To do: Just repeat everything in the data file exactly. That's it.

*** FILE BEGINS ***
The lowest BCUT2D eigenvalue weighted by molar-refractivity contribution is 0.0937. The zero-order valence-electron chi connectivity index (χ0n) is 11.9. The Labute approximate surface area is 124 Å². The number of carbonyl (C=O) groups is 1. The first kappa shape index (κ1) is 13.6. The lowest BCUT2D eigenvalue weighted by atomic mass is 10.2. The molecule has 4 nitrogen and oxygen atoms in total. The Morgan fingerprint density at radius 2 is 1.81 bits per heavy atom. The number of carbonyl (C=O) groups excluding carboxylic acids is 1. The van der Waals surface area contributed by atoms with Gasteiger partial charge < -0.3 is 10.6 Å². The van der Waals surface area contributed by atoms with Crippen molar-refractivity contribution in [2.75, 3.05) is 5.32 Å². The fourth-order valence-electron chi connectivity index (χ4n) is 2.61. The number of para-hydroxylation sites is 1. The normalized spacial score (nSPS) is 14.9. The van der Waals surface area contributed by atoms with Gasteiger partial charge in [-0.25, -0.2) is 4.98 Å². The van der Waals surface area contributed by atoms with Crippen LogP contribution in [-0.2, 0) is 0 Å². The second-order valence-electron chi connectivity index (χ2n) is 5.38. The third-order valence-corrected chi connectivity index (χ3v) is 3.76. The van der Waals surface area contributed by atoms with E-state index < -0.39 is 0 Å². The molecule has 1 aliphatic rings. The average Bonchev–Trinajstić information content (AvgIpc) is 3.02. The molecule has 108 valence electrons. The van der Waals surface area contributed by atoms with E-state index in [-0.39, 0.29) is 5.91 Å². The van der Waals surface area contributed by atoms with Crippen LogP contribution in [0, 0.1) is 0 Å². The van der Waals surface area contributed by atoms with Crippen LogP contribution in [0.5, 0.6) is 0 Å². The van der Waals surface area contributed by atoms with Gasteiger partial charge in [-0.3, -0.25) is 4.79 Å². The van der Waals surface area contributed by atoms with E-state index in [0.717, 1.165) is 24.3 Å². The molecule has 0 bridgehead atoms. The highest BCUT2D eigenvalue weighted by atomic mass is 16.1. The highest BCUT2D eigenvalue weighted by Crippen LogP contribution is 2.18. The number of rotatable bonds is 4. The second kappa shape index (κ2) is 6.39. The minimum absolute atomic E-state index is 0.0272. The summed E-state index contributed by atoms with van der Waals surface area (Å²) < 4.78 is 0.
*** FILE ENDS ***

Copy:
The lowest BCUT2D eigenvalue weighted by molar-refractivity contribution is 0.0937. The zero-order valence-electron chi connectivity index (χ0n) is 11.9. The Labute approximate surface area is 124 Å². The number of carbonyl (C=O) groups is 1. The first kappa shape index (κ1) is 13.6. The lowest BCUT2D eigenvalue weighted by atomic mass is 10.2. The molecule has 4 nitrogen and oxygen atoms in total. The Morgan fingerprint density at radius 2 is 1.81 bits per heavy atom. The number of carbonyl (C=O) groups excluding carboxylic acids is 1. The van der Waals surface area contributed by atoms with Gasteiger partial charge < -0.3 is 10.6 Å². The van der Waals surface area contributed by atoms with Crippen molar-refractivity contribution in [2.75, 3.05) is 5.32 Å². The fourth-order valence-electron chi connectivity index (χ4n) is 2.61. The number of para-hydroxylation sites is 1. The normalized spacial score (nSPS) is 14.9. The van der Waals surface area contributed by atoms with Gasteiger partial charge in [-0.25, -0.2) is 4.98 Å². The van der Waals surface area contributed by atoms with Crippen LogP contribution in [-0.2, 0) is 0 Å². The second-order valence-electron chi connectivity index (χ2n) is 5.38. The third-order valence-corrected chi connectivity index (χ3v) is 3.76. The van der Waals surface area contributed by atoms with E-state index < -0.39 is 0 Å². The molecule has 1 aliphatic rings. The average Bonchev–Trinajstić information content (AvgIpc) is 3.02. The molecule has 108 valence electrons. The van der Waals surface area contributed by atoms with E-state index in [-0.39, 0.29) is 5.91 Å². The van der Waals surface area contributed by atoms with Crippen LogP contribution in [0, 0.1) is 0 Å². The van der Waals surface area contributed by atoms with Crippen LogP contribution in [0.5, 0.6) is 0 Å². The van der Waals surface area contributed by atoms with Gasteiger partial charge in [-0.3, -0.25) is 4.79 Å². The van der Waals surface area contributed by atoms with E-state index in [0.717, 1.165) is 24.3 Å². The molecule has 0 bridgehead atoms. The highest BCUT2D eigenvalue weighted by atomic mass is 16.1. The highest BCUT2D eigenvalue weighted by Crippen LogP contribution is 2.18. The number of rotatable bonds is 4. The second kappa shape index (κ2) is 6.39. The minimum absolute atomic E-state index is 0.0272. The summed E-state index contributed by atoms with van der Waals surface area (Å²) < 4.78 is 0.